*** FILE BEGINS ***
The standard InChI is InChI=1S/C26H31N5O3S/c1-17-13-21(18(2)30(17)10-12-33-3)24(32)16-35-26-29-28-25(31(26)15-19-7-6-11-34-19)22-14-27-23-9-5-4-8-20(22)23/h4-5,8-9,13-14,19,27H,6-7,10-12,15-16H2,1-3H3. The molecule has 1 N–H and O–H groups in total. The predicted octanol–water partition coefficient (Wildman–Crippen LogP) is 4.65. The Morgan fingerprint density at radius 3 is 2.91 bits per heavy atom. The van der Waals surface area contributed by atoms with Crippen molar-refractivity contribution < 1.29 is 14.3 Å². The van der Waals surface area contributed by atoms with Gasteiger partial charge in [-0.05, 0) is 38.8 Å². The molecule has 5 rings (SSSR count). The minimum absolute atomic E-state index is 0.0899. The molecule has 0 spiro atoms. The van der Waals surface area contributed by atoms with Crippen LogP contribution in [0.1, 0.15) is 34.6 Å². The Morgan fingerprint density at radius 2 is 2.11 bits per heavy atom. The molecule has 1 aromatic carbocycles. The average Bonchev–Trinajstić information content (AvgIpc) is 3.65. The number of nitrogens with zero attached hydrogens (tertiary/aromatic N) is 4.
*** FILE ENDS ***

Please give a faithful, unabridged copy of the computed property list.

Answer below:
The standard InChI is InChI=1S/C26H31N5O3S/c1-17-13-21(18(2)30(17)10-12-33-3)24(32)16-35-26-29-28-25(31(26)15-19-7-6-11-34-19)22-14-27-23-9-5-4-8-20(22)23/h4-5,8-9,13-14,19,27H,6-7,10-12,15-16H2,1-3H3. The molecule has 1 N–H and O–H groups in total. The predicted octanol–water partition coefficient (Wildman–Crippen LogP) is 4.65. The Morgan fingerprint density at radius 3 is 2.91 bits per heavy atom. The van der Waals surface area contributed by atoms with Crippen molar-refractivity contribution < 1.29 is 14.3 Å². The van der Waals surface area contributed by atoms with Gasteiger partial charge in [-0.05, 0) is 38.8 Å². The molecule has 5 rings (SSSR count). The minimum absolute atomic E-state index is 0.0899. The molecule has 0 spiro atoms. The van der Waals surface area contributed by atoms with Crippen LogP contribution in [0.1, 0.15) is 34.6 Å². The Morgan fingerprint density at radius 2 is 2.11 bits per heavy atom. The molecule has 1 aromatic carbocycles. The average Bonchev–Trinajstić information content (AvgIpc) is 3.65. The number of nitrogens with zero attached hydrogens (tertiary/aromatic N) is 4.